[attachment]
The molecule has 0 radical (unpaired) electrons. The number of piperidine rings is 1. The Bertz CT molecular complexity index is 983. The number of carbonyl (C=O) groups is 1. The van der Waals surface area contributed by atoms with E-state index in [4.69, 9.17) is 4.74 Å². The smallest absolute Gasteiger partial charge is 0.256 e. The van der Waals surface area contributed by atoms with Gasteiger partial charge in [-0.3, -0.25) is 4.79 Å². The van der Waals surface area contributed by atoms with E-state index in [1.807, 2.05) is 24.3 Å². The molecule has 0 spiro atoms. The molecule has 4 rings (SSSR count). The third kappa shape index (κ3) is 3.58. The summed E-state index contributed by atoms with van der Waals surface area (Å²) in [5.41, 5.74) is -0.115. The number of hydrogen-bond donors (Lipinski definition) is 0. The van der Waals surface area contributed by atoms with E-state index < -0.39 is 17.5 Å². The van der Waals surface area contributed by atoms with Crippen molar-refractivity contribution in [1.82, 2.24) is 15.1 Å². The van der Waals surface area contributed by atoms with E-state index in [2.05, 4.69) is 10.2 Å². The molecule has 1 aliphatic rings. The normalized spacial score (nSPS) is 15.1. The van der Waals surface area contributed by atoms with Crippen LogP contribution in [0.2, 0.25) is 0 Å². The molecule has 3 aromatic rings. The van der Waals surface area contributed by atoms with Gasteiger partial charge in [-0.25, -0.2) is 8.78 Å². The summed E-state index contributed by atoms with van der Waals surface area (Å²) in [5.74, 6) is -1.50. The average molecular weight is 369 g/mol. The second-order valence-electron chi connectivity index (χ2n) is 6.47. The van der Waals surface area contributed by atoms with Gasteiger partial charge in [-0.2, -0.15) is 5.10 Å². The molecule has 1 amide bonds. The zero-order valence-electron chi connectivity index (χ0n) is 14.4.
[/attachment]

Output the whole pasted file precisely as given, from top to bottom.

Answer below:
The molecule has 0 radical (unpaired) electrons. The number of piperidine rings is 1. The Bertz CT molecular complexity index is 983. The number of carbonyl (C=O) groups is 1. The van der Waals surface area contributed by atoms with E-state index in [4.69, 9.17) is 4.74 Å². The smallest absolute Gasteiger partial charge is 0.256 e. The van der Waals surface area contributed by atoms with Gasteiger partial charge in [-0.3, -0.25) is 4.79 Å². The van der Waals surface area contributed by atoms with E-state index in [1.807, 2.05) is 24.3 Å². The molecule has 0 spiro atoms. The molecule has 4 rings (SSSR count). The third kappa shape index (κ3) is 3.58. The summed E-state index contributed by atoms with van der Waals surface area (Å²) in [5.41, 5.74) is -0.115. The number of hydrogen-bond donors (Lipinski definition) is 0. The van der Waals surface area contributed by atoms with E-state index < -0.39 is 17.5 Å². The van der Waals surface area contributed by atoms with Crippen molar-refractivity contribution in [1.82, 2.24) is 15.1 Å². The van der Waals surface area contributed by atoms with E-state index in [2.05, 4.69) is 10.2 Å². The molecule has 1 aliphatic rings. The normalized spacial score (nSPS) is 15.1. The van der Waals surface area contributed by atoms with Crippen LogP contribution in [0.2, 0.25) is 0 Å². The molecule has 3 aromatic rings. The van der Waals surface area contributed by atoms with Gasteiger partial charge in [-0.25, -0.2) is 8.78 Å². The summed E-state index contributed by atoms with van der Waals surface area (Å²) in [5.74, 6) is -1.50. The average molecular weight is 369 g/mol. The second-order valence-electron chi connectivity index (χ2n) is 6.47. The van der Waals surface area contributed by atoms with Gasteiger partial charge in [-0.2, -0.15) is 5.10 Å². The molecule has 1 amide bonds. The zero-order valence-electron chi connectivity index (χ0n) is 14.4.